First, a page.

A week in family law: Bundles, adoption and more

Family Law|Industry News|March 6th 2015

Here are the highlights of another busy week in family justice land.

The President of the Family Division Sir James Munby has said that surplus court documents will be destroyed without notice if lawyers cannot keep to practice directions on bundle sizes. Practice Direction 27A states that unless the court has directed otherwise, parties can submit a bundle of no more than 350 sides of text. Writing in a judgment in a care proceedings case, Sir James stated that this direction was ‘routinely ignored’, with lawyers often bringing a second bundle with them to court. He said: “This practice must stop and I have taken practical steps to stop it”. Good luck to him on that one…

In another busy week for him, Sir James has outlined research to be undertaken by the Ministry of Justice on litigants in person accused of domestic abuse cross-examining vulnerable or intimidated witnesses in private family proceedings. The research study will explore the powers available to manage these cases and seek to establish what else could be considered to support both the management of the cases and protection of vulnerable witnesses. As others have commented, it’s a shame that this research wasn’t carried out before they cut legal aid!

The number of children adopted by lesbian, gay, bisexual, and transgender (‘LGBT’) couples and individuals has reached record highs over the last 12 months, with over 480 children placed in stable homes in the last year, according to the Department for Education. The news comes as adopters and foster carers get ready to celebrate LGBT Adoption and Fostering Week 2015 – a week-long event which ‘marks the selfless dedication and contributions made by LGBT adopters and foster carers to some of the most vulnerable children.’

In another piece of news that confirms the diversity of modern families, the Family Court has approved the adoption of a child who was carried by his father’s mother as a surrogate. The case has raised a few eyebrows amongst practitioners and, no doubt, amongst the general public, but Mrs Justice Theis felt that the arrangement had been carefully considered by all concerned and that the close relationships within the family, and the support they provide, will ensure that the child’s lifelong welfare needs are met. I wish them, and particularly the child, well.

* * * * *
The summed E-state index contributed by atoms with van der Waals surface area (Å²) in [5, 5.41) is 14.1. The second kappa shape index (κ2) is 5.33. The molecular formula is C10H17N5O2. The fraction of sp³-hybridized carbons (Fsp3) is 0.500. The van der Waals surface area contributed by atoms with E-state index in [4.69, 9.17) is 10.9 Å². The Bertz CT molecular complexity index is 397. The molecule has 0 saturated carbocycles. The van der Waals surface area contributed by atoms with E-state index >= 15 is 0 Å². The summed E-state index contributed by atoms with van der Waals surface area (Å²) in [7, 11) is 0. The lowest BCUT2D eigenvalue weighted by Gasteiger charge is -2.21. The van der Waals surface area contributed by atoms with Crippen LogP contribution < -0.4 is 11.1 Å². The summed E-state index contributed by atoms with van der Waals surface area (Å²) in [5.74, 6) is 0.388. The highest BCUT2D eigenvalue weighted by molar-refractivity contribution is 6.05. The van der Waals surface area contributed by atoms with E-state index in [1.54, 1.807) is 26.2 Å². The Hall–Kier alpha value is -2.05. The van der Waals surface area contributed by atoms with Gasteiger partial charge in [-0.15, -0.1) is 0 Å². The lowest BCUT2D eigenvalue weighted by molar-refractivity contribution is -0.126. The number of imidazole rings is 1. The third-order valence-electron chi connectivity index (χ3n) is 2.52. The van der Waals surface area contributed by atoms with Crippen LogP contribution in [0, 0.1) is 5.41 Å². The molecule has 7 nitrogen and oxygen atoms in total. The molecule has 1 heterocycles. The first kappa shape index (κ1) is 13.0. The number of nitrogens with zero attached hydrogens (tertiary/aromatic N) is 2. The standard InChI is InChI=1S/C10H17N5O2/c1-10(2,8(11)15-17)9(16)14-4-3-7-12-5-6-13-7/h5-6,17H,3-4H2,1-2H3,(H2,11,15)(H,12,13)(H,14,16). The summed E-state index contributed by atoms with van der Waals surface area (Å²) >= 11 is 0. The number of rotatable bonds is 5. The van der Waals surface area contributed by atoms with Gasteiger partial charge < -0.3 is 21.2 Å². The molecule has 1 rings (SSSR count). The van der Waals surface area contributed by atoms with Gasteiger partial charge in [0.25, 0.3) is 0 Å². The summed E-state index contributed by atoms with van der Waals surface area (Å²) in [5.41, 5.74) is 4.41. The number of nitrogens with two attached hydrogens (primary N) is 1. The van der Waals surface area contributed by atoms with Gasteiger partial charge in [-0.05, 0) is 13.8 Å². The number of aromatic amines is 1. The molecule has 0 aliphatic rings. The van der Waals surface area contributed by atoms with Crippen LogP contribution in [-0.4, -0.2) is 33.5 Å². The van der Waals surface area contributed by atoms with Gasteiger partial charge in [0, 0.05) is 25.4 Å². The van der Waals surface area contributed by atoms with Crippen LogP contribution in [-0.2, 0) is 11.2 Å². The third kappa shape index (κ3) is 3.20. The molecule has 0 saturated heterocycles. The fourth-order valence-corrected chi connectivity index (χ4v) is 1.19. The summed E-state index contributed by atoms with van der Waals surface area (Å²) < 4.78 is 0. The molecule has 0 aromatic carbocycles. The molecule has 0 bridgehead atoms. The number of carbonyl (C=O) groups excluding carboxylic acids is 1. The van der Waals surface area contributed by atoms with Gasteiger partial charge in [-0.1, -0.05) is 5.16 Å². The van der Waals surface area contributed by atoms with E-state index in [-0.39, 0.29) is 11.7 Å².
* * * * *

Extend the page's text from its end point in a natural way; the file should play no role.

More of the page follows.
High Court judge Mr Justice Holman has told a husband in a multimillion-pound divorce case: “I am not sure you and I are on the same planet.” He made the comment after the husband argued in court that his estranged wife should not receive a penny from him, despite his having a fortune of some £150 million. In the course of his judgment Mr Justice Holman also made a telling comment about what kind of financial remedy cases are really difficult (hint: not the ones with lots of money to go around).

Iain Duncan Smith, the Minister responsible for family policy, has welcomed a rise in the number of children living with both birth parents, to 70 per cent. The proportion of children whose parents are raising them together rose by three percentage points between 2010/11 and 2012/13. The latest statistics come as the government releases statistics on the number of couples accessing relationship support. Overall since 2010, £30 million government investment has seen 160,000 people access preventative relationship support, over 48,000 couples participate in relationship counselling and over 12,000 practitioners trained to help families in difficulty. It all sounds so marvellous, so why am I sceptical?

Finally, multi-millionaire businessman Khoo Kay Peng, who is locked in a £400 million divorce battle with his former-Miss Malaysia wife of 43 years Pauline Siew Phin Chai, has told the Court of Appeal that he is struggling to pay his estranged wife’s £110,000 a month maintenance because of “cash-flow” problems. I have to say that I, too, would struggle to pay such a sum…

Have a good weekend.

Image by Christian Scholz via Flickr

Author: John Bolch

John Bolch often wonders how he ever became a family lawyer. He no longer practises, but has instead earned a reputation as one of the UK's best-known family law bloggers.

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